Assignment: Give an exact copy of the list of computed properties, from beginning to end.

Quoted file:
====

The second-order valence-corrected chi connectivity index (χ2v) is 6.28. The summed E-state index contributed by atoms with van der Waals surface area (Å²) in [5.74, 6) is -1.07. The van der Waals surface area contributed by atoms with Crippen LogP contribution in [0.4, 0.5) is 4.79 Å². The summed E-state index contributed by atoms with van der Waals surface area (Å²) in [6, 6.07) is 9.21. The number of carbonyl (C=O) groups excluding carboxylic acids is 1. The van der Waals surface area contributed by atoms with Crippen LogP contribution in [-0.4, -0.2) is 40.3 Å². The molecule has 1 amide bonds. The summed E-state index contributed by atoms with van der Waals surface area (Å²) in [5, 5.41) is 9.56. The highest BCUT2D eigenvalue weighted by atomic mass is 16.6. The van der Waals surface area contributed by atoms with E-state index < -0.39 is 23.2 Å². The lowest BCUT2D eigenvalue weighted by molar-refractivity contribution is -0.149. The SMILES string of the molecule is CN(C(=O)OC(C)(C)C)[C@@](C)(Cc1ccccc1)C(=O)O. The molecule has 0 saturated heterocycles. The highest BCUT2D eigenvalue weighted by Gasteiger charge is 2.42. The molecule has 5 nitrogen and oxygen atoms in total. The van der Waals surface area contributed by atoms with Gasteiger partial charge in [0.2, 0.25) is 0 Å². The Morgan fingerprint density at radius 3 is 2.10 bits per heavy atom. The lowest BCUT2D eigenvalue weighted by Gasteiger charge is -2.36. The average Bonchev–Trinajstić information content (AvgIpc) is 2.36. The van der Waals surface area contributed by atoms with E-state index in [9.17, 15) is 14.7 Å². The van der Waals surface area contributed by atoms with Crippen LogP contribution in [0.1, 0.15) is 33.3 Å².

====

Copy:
The second-order valence-corrected chi connectivity index (χ2v) is 6.28. The summed E-state index contributed by atoms with van der Waals surface area (Å²) in [5.74, 6) is -1.07. The van der Waals surface area contributed by atoms with Crippen LogP contribution in [0.4, 0.5) is 4.79 Å². The summed E-state index contributed by atoms with van der Waals surface area (Å²) in [6, 6.07) is 9.21. The number of carbonyl (C=O) groups excluding carboxylic acids is 1. The van der Waals surface area contributed by atoms with Crippen LogP contribution in [-0.4, -0.2) is 40.3 Å². The molecule has 1 amide bonds. The summed E-state index contributed by atoms with van der Waals surface area (Å²) in [5, 5.41) is 9.56. The highest BCUT2D eigenvalue weighted by atomic mass is 16.6. The van der Waals surface area contributed by atoms with E-state index < -0.39 is 23.2 Å². The lowest BCUT2D eigenvalue weighted by molar-refractivity contribution is -0.149. The SMILES string of the molecule is CN(C(=O)OC(C)(C)C)[C@@](C)(Cc1ccccc1)C(=O)O. The molecule has 0 saturated heterocycles. The highest BCUT2D eigenvalue weighted by Gasteiger charge is 2.42. The molecule has 5 nitrogen and oxygen atoms in total. The van der Waals surface area contributed by atoms with Gasteiger partial charge in [0.2, 0.25) is 0 Å². The Morgan fingerprint density at radius 3 is 2.10 bits per heavy atom. The lowest BCUT2D eigenvalue weighted by Gasteiger charge is -2.36. The average Bonchev–Trinajstić information content (AvgIpc) is 2.36. The van der Waals surface area contributed by atoms with E-state index in [9.17, 15) is 14.7 Å². The van der Waals surface area contributed by atoms with Crippen LogP contribution in [0.1, 0.15) is 33.3 Å².